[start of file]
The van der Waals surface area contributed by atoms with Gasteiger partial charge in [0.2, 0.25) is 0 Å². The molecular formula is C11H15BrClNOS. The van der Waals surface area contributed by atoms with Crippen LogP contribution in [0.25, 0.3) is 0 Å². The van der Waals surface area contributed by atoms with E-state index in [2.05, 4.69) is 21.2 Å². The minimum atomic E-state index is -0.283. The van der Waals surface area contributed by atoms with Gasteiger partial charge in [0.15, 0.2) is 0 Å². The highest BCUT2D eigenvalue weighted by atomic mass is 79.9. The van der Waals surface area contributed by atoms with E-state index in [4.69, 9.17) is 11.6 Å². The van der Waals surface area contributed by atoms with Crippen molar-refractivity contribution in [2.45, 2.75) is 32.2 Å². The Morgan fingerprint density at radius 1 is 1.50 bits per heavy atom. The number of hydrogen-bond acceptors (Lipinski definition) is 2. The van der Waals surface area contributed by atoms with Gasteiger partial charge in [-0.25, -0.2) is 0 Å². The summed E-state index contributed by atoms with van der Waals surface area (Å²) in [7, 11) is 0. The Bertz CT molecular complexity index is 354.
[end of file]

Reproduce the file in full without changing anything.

The van der Waals surface area contributed by atoms with Gasteiger partial charge in [0.2, 0.25) is 0 Å². The molecular formula is C11H15BrClNOS. The van der Waals surface area contributed by atoms with Crippen LogP contribution in [0.25, 0.3) is 0 Å². The van der Waals surface area contributed by atoms with E-state index in [2.05, 4.69) is 21.2 Å². The minimum atomic E-state index is -0.283. The van der Waals surface area contributed by atoms with Gasteiger partial charge in [0.15, 0.2) is 0 Å². The highest BCUT2D eigenvalue weighted by atomic mass is 79.9. The van der Waals surface area contributed by atoms with E-state index in [4.69, 9.17) is 11.6 Å². The van der Waals surface area contributed by atoms with Crippen molar-refractivity contribution in [2.45, 2.75) is 32.2 Å². The Morgan fingerprint density at radius 1 is 1.50 bits per heavy atom. The number of hydrogen-bond acceptors (Lipinski definition) is 2. The van der Waals surface area contributed by atoms with Gasteiger partial charge in [-0.25, -0.2) is 0 Å². The summed E-state index contributed by atoms with van der Waals surface area (Å²) in [7, 11) is 0. The Bertz CT molecular complexity index is 354.